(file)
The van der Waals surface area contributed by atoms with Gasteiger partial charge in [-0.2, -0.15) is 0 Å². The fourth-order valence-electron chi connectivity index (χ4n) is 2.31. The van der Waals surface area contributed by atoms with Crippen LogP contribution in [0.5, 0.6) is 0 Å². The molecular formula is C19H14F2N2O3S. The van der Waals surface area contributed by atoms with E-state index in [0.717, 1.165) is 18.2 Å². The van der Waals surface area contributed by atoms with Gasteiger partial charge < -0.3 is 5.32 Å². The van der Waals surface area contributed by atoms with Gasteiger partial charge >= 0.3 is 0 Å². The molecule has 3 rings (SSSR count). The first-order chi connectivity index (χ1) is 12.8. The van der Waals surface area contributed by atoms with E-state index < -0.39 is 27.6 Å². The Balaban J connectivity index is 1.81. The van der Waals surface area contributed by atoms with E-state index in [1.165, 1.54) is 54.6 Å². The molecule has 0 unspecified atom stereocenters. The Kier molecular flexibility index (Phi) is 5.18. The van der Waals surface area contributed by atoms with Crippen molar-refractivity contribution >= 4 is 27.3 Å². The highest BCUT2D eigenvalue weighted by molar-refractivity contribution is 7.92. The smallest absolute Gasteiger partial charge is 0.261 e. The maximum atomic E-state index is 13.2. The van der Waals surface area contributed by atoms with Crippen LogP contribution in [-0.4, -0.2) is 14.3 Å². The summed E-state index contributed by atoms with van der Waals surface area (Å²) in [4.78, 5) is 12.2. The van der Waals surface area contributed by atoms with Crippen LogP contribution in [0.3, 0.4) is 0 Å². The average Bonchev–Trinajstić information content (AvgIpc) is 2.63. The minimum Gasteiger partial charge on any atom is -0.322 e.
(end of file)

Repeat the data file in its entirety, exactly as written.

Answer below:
The van der Waals surface area contributed by atoms with Gasteiger partial charge in [-0.2, -0.15) is 0 Å². The fourth-order valence-electron chi connectivity index (χ4n) is 2.31. The van der Waals surface area contributed by atoms with Crippen LogP contribution in [0.5, 0.6) is 0 Å². The molecular formula is C19H14F2N2O3S. The van der Waals surface area contributed by atoms with E-state index in [0.717, 1.165) is 18.2 Å². The van der Waals surface area contributed by atoms with Gasteiger partial charge < -0.3 is 5.32 Å². The van der Waals surface area contributed by atoms with Gasteiger partial charge >= 0.3 is 0 Å². The molecule has 3 rings (SSSR count). The first-order chi connectivity index (χ1) is 12.8. The van der Waals surface area contributed by atoms with E-state index < -0.39 is 27.6 Å². The Balaban J connectivity index is 1.81. The van der Waals surface area contributed by atoms with E-state index in [1.165, 1.54) is 54.6 Å². The molecule has 0 unspecified atom stereocenters. The Kier molecular flexibility index (Phi) is 5.18. The van der Waals surface area contributed by atoms with Crippen molar-refractivity contribution >= 4 is 27.3 Å². The highest BCUT2D eigenvalue weighted by molar-refractivity contribution is 7.92. The smallest absolute Gasteiger partial charge is 0.261 e. The maximum atomic E-state index is 13.2. The van der Waals surface area contributed by atoms with Crippen LogP contribution in [-0.4, -0.2) is 14.3 Å². The summed E-state index contributed by atoms with van der Waals surface area (Å²) in [4.78, 5) is 12.2. The van der Waals surface area contributed by atoms with Crippen LogP contribution in [0.3, 0.4) is 0 Å². The average Bonchev–Trinajstić information content (AvgIpc) is 2.63. The minimum Gasteiger partial charge on any atom is -0.322 e.